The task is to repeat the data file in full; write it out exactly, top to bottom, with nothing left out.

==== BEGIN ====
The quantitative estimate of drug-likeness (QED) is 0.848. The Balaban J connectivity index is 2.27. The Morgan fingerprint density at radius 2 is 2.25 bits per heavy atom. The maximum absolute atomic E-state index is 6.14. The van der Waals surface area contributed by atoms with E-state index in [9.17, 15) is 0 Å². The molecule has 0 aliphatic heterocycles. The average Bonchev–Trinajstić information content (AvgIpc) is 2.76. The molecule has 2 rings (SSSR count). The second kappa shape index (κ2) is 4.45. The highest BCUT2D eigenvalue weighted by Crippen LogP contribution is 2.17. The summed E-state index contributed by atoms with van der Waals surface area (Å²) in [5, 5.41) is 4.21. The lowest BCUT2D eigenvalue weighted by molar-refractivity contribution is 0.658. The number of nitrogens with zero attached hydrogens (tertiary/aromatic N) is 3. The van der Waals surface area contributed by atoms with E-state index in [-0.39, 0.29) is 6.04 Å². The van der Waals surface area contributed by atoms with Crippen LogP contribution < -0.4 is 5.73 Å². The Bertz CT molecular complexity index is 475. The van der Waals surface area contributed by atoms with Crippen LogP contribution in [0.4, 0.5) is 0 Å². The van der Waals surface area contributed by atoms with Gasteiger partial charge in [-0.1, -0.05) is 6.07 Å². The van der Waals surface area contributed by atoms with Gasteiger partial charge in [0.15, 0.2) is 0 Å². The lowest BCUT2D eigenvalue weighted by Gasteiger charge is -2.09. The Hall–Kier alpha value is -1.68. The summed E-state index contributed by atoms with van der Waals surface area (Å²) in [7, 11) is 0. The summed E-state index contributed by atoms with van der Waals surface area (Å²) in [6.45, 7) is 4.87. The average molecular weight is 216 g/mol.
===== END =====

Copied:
The quantitative estimate of drug-likeness (QED) is 0.848. The Balaban J connectivity index is 2.27. The Morgan fingerprint density at radius 2 is 2.25 bits per heavy atom. The maximum absolute atomic E-state index is 6.14. The van der Waals surface area contributed by atoms with E-state index in [9.17, 15) is 0 Å². The molecule has 0 aliphatic heterocycles. The average Bonchev–Trinajstić information content (AvgIpc) is 2.76. The molecule has 2 rings (SSSR count). The second kappa shape index (κ2) is 4.45. The highest BCUT2D eigenvalue weighted by Crippen LogP contribution is 2.17. The summed E-state index contributed by atoms with van der Waals surface area (Å²) in [5, 5.41) is 4.21. The lowest BCUT2D eigenvalue weighted by molar-refractivity contribution is 0.658. The number of nitrogens with zero attached hydrogens (tertiary/aromatic N) is 3. The van der Waals surface area contributed by atoms with E-state index in [-0.39, 0.29) is 6.04 Å². The van der Waals surface area contributed by atoms with Crippen LogP contribution < -0.4 is 5.73 Å². The Bertz CT molecular complexity index is 475. The van der Waals surface area contributed by atoms with Crippen LogP contribution in [0.4, 0.5) is 0 Å². The van der Waals surface area contributed by atoms with Gasteiger partial charge in [-0.1, -0.05) is 6.07 Å². The van der Waals surface area contributed by atoms with Gasteiger partial charge in [0.15, 0.2) is 0 Å². The lowest BCUT2D eigenvalue weighted by Gasteiger charge is -2.09. The Hall–Kier alpha value is -1.68. The summed E-state index contributed by atoms with van der Waals surface area (Å²) in [7, 11) is 0. The summed E-state index contributed by atoms with van der Waals surface area (Å²) in [6.45, 7) is 4.87. The average molecular weight is 216 g/mol.